Jeremy Enecio was born in the Philippines, and moved to the United States when he was four. Fast forward to 2011, and this multiple award winning artist current lives in New York city and works as a freelance illustrator, gallery artist, and with a solid base in illustration from the Maryland Institute College of Art in Baltimore. Jeremy most recently had a solo show entitled “Embodiments” at Gallery Nucleus in Alhambra, CA. Take a look at the short interview, and the images, then make sure to check out his homepage and keep checking in for new work.
Creep: You graduated from the Maryland Institute College of Art, can you tell us a bit about your experience there?
Jeremy: I loved it there. Of course, like any school, it had its ups and downs, but it really made me the person/artist I am today. MICA is more of a fine arts school, so a lot of traditional work was taught there. But it was also focused heavily on contemporary art. This fine arts influence could also be felt within the illustration program. I think that’s a really good thing for students to have in any art field.
Creep: What was your art like before you went to college? Is creating art something you have always done?
Jeremy: As most other artists would probably say, I’ve been drawing since before I could remember. Most of my work before college was fantasy based. I stayed away from elves and dragons, instead, trying to create my own mythologies. I’ve always had a preoccupation with tribal societies and how they look and interact. That’s always seemed to be a starting-off point for me when drawing.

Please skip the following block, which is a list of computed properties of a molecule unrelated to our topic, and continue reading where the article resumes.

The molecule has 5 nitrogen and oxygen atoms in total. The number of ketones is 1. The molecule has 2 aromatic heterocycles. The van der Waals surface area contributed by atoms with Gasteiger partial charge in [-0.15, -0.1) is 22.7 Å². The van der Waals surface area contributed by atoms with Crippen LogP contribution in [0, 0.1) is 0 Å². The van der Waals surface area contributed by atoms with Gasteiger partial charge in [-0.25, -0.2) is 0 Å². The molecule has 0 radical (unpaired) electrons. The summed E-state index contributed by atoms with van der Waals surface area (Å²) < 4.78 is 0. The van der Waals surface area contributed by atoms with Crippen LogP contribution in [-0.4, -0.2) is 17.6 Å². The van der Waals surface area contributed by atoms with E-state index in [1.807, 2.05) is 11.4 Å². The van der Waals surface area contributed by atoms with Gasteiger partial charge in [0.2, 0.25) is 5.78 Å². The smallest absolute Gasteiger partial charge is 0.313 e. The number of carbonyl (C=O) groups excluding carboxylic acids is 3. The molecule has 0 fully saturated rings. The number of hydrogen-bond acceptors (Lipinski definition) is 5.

Creep: Who are some of the artists that most influenced the style of you work?
Jeremy: I’d say the top of my list would include Phil Hale, James Jean, Kent Williams, Lucian Freud, Sam Weber, Zdzislaw Beksinski and tons of others. I’ll throw the Pre Raphaelites in there as well.
Creep: You work in both traditional materials and digital, which one do you prefer, and what hurdles did you have to overcome with each one?
Jeremy: Digital is definitely easier and faster, but they both have their challenges. When working digitally, I need to focus on how the texture is reading, and whether or not I’m achieving the right traditional feel. And obviously, when working traditionally, I can’t undo, or make quick color corrections, so it’s harder to experiment. I do prefer working digitally for quick turnaround jobs like video game concept art or editorials. But there’s just nothing like the satisfaction of holding a traditional piece in your hands.
Creep: You have been showing your work in galleries such as Gallery Nucleus, who are some contemporary artists you would love to show alongside?
Jeremy: I’d definitely love to show with artists like Andrew Hem, João Ruas, and (cross my fingers) Phil Hale.
Thanks for taking the time to answer these questions Jeremy. Make sure to check out his homepage, Blog, and twitter feed after looking at the images below.